Dorchester residents gathered Wednesday night for a public safety meeting addressing a churn of low level crime and specifically prompted by an attack on night of Sept. 27, in which a woman on Harbor View Street was robbed and sexually assaulted at knifepoint. The victim was reportedly observing the supermoon eclipse when she was accosted.
“This kind of thing has never happened here,” said city councillor Frank Baker, who convened the meeting at the Little House along with Boston Police. “I’ve lived here my whole life and I’ve never seen anything like this.”
Police presence is being increased in the area, and a camera was installed at Robert E. Ryan playground on Wednesday, Baker said. In response to a woman’s request at the meeting, superintendent Bernard O’Rourke with the BPD's Bureau of Field Services said a police cruiser could be regularly stationed near the rear of the JFK/UMass station from for a few hours in the evening.
The police contingent at the meeting also included Superintendent-in-Chief William Gross and night lieutenant Richard Driscoll with C-11 and George Julianel with the Sexual Assault Unit.
While some suggested that young women walking at night should take care not to be targets, Gross pointed out that “everyone should be able to walk wherever they want at night,” but asked that individuals be aware that “there are bad guys out there.”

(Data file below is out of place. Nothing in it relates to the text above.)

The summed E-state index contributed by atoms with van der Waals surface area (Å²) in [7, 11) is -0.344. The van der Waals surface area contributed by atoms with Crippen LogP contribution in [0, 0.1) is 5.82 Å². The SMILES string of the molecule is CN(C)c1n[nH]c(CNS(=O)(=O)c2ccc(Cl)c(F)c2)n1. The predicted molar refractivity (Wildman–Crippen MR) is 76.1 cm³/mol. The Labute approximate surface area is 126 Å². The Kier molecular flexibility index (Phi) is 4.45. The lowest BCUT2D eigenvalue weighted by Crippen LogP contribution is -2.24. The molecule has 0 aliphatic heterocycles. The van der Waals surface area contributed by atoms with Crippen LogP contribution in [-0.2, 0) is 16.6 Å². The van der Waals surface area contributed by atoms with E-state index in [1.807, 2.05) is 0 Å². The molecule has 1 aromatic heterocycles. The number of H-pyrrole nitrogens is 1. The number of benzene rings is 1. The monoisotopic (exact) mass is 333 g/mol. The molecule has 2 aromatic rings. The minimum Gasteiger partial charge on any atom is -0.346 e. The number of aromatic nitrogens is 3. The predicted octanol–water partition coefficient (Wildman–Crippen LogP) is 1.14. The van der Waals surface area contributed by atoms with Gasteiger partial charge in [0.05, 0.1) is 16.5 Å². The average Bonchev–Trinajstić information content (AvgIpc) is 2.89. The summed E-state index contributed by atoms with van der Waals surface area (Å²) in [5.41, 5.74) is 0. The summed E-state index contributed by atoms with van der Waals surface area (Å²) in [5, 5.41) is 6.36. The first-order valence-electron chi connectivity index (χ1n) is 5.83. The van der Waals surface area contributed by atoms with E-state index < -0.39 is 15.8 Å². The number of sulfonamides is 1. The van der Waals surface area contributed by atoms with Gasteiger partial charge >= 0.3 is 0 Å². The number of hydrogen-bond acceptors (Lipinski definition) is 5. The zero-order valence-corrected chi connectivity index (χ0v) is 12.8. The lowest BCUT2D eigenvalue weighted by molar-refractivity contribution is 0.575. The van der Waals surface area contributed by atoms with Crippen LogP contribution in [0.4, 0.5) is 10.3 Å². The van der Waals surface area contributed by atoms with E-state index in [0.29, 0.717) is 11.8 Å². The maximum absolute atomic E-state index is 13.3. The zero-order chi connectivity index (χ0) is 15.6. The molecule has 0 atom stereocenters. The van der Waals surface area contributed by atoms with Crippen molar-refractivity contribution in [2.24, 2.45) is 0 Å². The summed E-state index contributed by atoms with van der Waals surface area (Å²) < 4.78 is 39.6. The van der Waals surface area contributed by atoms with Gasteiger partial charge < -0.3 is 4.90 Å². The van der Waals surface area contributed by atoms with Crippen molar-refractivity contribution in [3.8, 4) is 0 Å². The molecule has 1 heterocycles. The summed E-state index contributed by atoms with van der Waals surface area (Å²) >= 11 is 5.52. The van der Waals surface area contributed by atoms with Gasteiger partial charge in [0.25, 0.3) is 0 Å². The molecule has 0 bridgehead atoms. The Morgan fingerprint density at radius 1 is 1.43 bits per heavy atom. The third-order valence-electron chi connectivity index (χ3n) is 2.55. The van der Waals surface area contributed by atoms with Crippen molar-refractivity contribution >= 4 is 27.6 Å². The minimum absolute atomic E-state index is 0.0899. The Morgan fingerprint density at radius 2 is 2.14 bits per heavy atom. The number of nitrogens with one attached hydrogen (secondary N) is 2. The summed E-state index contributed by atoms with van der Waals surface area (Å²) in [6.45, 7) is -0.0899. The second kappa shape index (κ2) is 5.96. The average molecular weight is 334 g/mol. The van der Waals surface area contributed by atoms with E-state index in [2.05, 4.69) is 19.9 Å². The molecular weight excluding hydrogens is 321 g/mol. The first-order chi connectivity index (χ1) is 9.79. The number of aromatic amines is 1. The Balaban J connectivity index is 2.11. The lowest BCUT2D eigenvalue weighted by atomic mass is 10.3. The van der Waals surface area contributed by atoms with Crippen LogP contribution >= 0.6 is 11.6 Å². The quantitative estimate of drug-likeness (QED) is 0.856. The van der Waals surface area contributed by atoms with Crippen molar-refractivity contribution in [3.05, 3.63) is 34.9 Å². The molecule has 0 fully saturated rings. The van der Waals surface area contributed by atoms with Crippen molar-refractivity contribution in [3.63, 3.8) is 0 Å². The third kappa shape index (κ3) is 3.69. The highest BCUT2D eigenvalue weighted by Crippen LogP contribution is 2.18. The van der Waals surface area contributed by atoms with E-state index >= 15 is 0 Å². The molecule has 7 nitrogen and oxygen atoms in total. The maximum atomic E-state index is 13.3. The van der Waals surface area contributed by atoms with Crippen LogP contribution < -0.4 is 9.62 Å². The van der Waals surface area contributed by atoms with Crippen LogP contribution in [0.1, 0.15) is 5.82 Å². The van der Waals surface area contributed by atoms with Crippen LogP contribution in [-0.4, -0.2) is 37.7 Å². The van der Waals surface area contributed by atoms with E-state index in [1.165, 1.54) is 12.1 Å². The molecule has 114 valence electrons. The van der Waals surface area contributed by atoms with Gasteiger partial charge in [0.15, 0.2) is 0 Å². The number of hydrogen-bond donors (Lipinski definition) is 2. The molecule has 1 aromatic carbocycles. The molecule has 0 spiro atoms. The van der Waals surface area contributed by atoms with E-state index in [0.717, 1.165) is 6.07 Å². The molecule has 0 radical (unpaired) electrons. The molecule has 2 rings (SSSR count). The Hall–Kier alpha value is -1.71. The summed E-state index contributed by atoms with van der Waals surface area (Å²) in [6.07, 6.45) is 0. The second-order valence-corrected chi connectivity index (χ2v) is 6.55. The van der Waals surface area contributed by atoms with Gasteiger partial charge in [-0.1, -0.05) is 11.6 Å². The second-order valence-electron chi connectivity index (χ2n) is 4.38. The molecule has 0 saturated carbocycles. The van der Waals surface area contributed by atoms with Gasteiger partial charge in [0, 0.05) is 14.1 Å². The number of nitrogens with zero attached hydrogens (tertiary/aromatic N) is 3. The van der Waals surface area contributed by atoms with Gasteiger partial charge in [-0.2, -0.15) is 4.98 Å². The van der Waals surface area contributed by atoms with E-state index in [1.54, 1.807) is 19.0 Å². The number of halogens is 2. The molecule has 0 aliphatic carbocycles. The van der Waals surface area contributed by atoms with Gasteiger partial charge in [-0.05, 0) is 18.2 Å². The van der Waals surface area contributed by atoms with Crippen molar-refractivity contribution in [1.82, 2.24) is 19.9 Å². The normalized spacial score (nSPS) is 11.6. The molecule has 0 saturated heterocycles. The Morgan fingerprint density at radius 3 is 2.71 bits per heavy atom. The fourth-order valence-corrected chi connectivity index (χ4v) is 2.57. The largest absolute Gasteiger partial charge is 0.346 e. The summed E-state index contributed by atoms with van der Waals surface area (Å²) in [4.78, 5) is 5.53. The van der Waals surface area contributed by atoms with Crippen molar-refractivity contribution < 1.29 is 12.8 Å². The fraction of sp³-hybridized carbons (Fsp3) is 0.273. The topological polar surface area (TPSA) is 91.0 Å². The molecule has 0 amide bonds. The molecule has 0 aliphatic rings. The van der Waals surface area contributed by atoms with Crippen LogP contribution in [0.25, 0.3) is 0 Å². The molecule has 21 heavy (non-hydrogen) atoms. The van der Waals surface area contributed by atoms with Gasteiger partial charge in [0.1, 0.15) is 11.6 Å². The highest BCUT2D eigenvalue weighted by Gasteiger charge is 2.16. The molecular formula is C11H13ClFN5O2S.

Criminals are “profiling you,” Gross said. Looking for distracted or otherwise inattentive people moving alone in unmonitored areas, “they know who the victims are,” he said.
Self-defense courses will be available in the coming weeks, on Monday Oct. 19, Tuesday Oct. 20, Monday Oct. 26, and Tuesday Oct. 27. All courses will be hosted by police officers at 5:30 p.m. at the Little House at 275 E. Cottage St., Dorchester.
The assault suspect, described as a black male in his 20s of medium build with short black curly hair and a small amount of facial hair, has not been apprehended. Anyone with any knowledge of the incident, which occurred at about 11 p.m., is asked to call police detectives directly at 617- 343-4400. A security camera near the scene showed the suspect, police said, who appeared to be wearing his hair in “two distinct braids” and may have left in a black SUV.
That a car was involved, police said at the meeting, may indicate that the man was from outside the neighborhood. Though there are cameras at the nearby JFK/UMass stop, they were unhelpful in this case as the man did not use the T. Every available resource is being directed toward solving the case, police said, though the Boston sexual crimes unit deals with over 900 cases annually.
Wednesday’s gathering also covered general safety concerns, including thefts from vehicles, prostitution, and the increased homeless population after the closing of the Long Island shelter. Many attendees expressed feeling grossly underserved by police, reporting slow response times and an uptick in low-level criminal activity in their area.
Questions were raised regarding the most appropriate and effective way to report both crimes in progress and potential criminal behavior. Calling 911 is the best course of action, O’Rourke said.
While there are “breakdowns” in the efficiency of a system which relies on civilian dispatchers correctly prioritizing calls — “you are not speaking directly with a police officer, Gross explained — police said it remains the best system currently in place to deal with emergencies.
There will be expanded coverage of the meeting in next Thursday’s edition of the Reporter.